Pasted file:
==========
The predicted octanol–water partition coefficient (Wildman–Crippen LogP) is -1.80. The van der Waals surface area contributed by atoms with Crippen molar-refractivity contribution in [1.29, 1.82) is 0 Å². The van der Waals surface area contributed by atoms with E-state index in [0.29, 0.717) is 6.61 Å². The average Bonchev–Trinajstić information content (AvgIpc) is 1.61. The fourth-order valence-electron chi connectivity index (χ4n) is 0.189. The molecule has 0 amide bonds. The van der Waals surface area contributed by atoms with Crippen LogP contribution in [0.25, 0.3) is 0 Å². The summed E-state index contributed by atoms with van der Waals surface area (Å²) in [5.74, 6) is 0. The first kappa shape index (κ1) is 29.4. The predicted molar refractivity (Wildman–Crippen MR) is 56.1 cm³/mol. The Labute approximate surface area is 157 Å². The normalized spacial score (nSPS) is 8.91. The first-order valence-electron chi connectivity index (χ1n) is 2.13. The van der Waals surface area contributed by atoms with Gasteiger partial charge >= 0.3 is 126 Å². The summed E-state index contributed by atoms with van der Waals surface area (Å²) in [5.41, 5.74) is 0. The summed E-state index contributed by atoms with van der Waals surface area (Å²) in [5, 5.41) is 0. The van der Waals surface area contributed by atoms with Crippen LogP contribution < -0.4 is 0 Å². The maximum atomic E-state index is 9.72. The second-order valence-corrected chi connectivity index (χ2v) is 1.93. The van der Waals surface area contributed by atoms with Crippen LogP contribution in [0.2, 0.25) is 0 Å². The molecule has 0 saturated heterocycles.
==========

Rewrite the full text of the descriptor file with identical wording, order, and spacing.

The predicted octanol–water partition coefficient (Wildman–Crippen LogP) is -1.80. The van der Waals surface area contributed by atoms with Crippen molar-refractivity contribution in [1.29, 1.82) is 0 Å². The van der Waals surface area contributed by atoms with E-state index in [0.29, 0.717) is 6.61 Å². The average Bonchev–Trinajstić information content (AvgIpc) is 1.61. The fourth-order valence-electron chi connectivity index (χ4n) is 0.189. The molecule has 0 amide bonds. The van der Waals surface area contributed by atoms with Crippen LogP contribution in [0.25, 0.3) is 0 Å². The summed E-state index contributed by atoms with van der Waals surface area (Å²) in [5.74, 6) is 0. The first kappa shape index (κ1) is 29.4. The predicted molar refractivity (Wildman–Crippen MR) is 56.1 cm³/mol. The Labute approximate surface area is 157 Å². The normalized spacial score (nSPS) is 8.91. The first-order valence-electron chi connectivity index (χ1n) is 2.13. The van der Waals surface area contributed by atoms with Gasteiger partial charge >= 0.3 is 126 Å². The summed E-state index contributed by atoms with van der Waals surface area (Å²) in [5.41, 5.74) is 0. The summed E-state index contributed by atoms with van der Waals surface area (Å²) in [5, 5.41) is 0. The van der Waals surface area contributed by atoms with Crippen LogP contribution < -0.4 is 0 Å². The maximum atomic E-state index is 9.72. The second-order valence-corrected chi connectivity index (χ2v) is 1.93. The van der Waals surface area contributed by atoms with Crippen LogP contribution in [0.2, 0.25) is 0 Å². The molecule has 0 saturated heterocycles.